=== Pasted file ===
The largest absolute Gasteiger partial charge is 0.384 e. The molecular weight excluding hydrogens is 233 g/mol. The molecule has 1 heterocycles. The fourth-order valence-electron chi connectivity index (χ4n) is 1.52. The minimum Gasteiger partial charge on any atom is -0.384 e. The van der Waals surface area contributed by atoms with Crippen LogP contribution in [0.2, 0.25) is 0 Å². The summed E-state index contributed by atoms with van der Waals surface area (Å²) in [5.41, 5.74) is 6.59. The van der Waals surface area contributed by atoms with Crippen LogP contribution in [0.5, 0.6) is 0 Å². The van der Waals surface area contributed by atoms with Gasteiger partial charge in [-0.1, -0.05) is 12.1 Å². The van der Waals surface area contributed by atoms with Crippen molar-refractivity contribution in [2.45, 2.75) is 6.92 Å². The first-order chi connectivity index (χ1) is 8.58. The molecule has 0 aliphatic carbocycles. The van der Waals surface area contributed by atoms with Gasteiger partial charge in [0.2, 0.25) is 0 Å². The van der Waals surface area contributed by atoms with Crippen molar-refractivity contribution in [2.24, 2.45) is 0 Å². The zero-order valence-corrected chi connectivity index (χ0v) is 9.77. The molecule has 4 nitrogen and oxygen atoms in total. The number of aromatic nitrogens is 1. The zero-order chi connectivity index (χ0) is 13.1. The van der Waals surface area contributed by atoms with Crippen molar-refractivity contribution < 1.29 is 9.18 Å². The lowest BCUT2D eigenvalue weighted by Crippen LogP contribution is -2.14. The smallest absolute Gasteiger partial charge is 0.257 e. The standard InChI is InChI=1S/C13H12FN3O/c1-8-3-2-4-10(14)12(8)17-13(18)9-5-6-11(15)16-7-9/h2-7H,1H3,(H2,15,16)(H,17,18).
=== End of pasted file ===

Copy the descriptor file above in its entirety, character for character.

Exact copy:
The largest absolute Gasteiger partial charge is 0.384 e. The molecular weight excluding hydrogens is 233 g/mol. The molecule has 1 heterocycles. The fourth-order valence-electron chi connectivity index (χ4n) is 1.52. The minimum Gasteiger partial charge on any atom is -0.384 e. The van der Waals surface area contributed by atoms with Crippen LogP contribution in [0.2, 0.25) is 0 Å². The summed E-state index contributed by atoms with van der Waals surface area (Å²) in [5.41, 5.74) is 6.59. The van der Waals surface area contributed by atoms with Crippen LogP contribution in [0.5, 0.6) is 0 Å². The van der Waals surface area contributed by atoms with Gasteiger partial charge in [-0.1, -0.05) is 12.1 Å². The van der Waals surface area contributed by atoms with Crippen molar-refractivity contribution in [2.45, 2.75) is 6.92 Å². The first-order chi connectivity index (χ1) is 8.58. The molecule has 0 aliphatic carbocycles. The van der Waals surface area contributed by atoms with Gasteiger partial charge in [0.2, 0.25) is 0 Å². The van der Waals surface area contributed by atoms with Crippen molar-refractivity contribution in [2.24, 2.45) is 0 Å². The zero-order valence-corrected chi connectivity index (χ0v) is 9.77. The molecule has 4 nitrogen and oxygen atoms in total. The number of aromatic nitrogens is 1. The zero-order chi connectivity index (χ0) is 13.1. The van der Waals surface area contributed by atoms with Crippen molar-refractivity contribution < 1.29 is 9.18 Å². The lowest BCUT2D eigenvalue weighted by Crippen LogP contribution is -2.14. The smallest absolute Gasteiger partial charge is 0.257 e. The standard InChI is InChI=1S/C13H12FN3O/c1-8-3-2-4-10(14)12(8)17-13(18)9-5-6-11(15)16-7-9/h2-7H,1H3,(H2,15,16)(H,17,18).